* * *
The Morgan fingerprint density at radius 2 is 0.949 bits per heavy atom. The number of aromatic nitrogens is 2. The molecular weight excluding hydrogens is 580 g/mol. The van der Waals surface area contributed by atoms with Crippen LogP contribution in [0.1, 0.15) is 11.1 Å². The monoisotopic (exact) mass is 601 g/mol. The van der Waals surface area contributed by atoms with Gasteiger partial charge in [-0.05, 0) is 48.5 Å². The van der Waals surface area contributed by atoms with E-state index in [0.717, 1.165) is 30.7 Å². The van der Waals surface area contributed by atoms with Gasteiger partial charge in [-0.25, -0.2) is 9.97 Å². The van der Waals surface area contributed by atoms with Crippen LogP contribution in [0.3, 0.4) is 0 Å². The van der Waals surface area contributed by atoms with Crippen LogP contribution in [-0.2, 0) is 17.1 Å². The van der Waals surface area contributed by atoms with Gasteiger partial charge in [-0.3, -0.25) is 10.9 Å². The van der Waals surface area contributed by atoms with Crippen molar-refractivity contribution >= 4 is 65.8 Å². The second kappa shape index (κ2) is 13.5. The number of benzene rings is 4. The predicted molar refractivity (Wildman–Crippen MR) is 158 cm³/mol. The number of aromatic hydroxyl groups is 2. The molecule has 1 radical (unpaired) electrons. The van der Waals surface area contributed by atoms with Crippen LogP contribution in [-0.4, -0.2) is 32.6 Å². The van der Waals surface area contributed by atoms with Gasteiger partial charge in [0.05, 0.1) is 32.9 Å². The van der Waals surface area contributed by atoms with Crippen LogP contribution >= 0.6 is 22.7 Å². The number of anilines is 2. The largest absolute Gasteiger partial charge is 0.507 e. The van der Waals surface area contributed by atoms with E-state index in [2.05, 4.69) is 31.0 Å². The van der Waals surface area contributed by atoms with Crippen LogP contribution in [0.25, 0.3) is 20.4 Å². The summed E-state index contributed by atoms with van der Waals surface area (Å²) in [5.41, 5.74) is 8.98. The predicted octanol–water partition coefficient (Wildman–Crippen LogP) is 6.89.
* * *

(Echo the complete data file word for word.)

The Morgan fingerprint density at radius 2 is 0.949 bits per heavy atom. The number of aromatic nitrogens is 2. The molecular weight excluding hydrogens is 580 g/mol. The van der Waals surface area contributed by atoms with Crippen LogP contribution in [0.1, 0.15) is 11.1 Å². The monoisotopic (exact) mass is 601 g/mol. The van der Waals surface area contributed by atoms with Gasteiger partial charge in [-0.05, 0) is 48.5 Å². The van der Waals surface area contributed by atoms with E-state index in [0.717, 1.165) is 30.7 Å². The van der Waals surface area contributed by atoms with Gasteiger partial charge in [-0.25, -0.2) is 9.97 Å². The van der Waals surface area contributed by atoms with Crippen LogP contribution in [0.3, 0.4) is 0 Å². The van der Waals surface area contributed by atoms with Crippen LogP contribution in [-0.2, 0) is 17.1 Å². The van der Waals surface area contributed by atoms with Gasteiger partial charge in [-0.3, -0.25) is 10.9 Å². The van der Waals surface area contributed by atoms with Crippen molar-refractivity contribution >= 4 is 65.8 Å². The second kappa shape index (κ2) is 13.5. The number of benzene rings is 4. The predicted molar refractivity (Wildman–Crippen MR) is 158 cm³/mol. The number of aromatic hydroxyl groups is 2. The molecule has 1 radical (unpaired) electrons. The van der Waals surface area contributed by atoms with Crippen LogP contribution in [-0.4, -0.2) is 32.6 Å². The van der Waals surface area contributed by atoms with Gasteiger partial charge in [0.05, 0.1) is 32.9 Å². The van der Waals surface area contributed by atoms with Crippen LogP contribution >= 0.6 is 22.7 Å². The number of anilines is 2. The largest absolute Gasteiger partial charge is 0.507 e. The van der Waals surface area contributed by atoms with E-state index in [2.05, 4.69) is 31.0 Å². The van der Waals surface area contributed by atoms with Crippen LogP contribution in [0.25, 0.3) is 20.4 Å². The summed E-state index contributed by atoms with van der Waals surface area (Å²) in [5.41, 5.74) is 8.98. The predicted octanol–water partition coefficient (Wildman–Crippen LogP) is 6.89.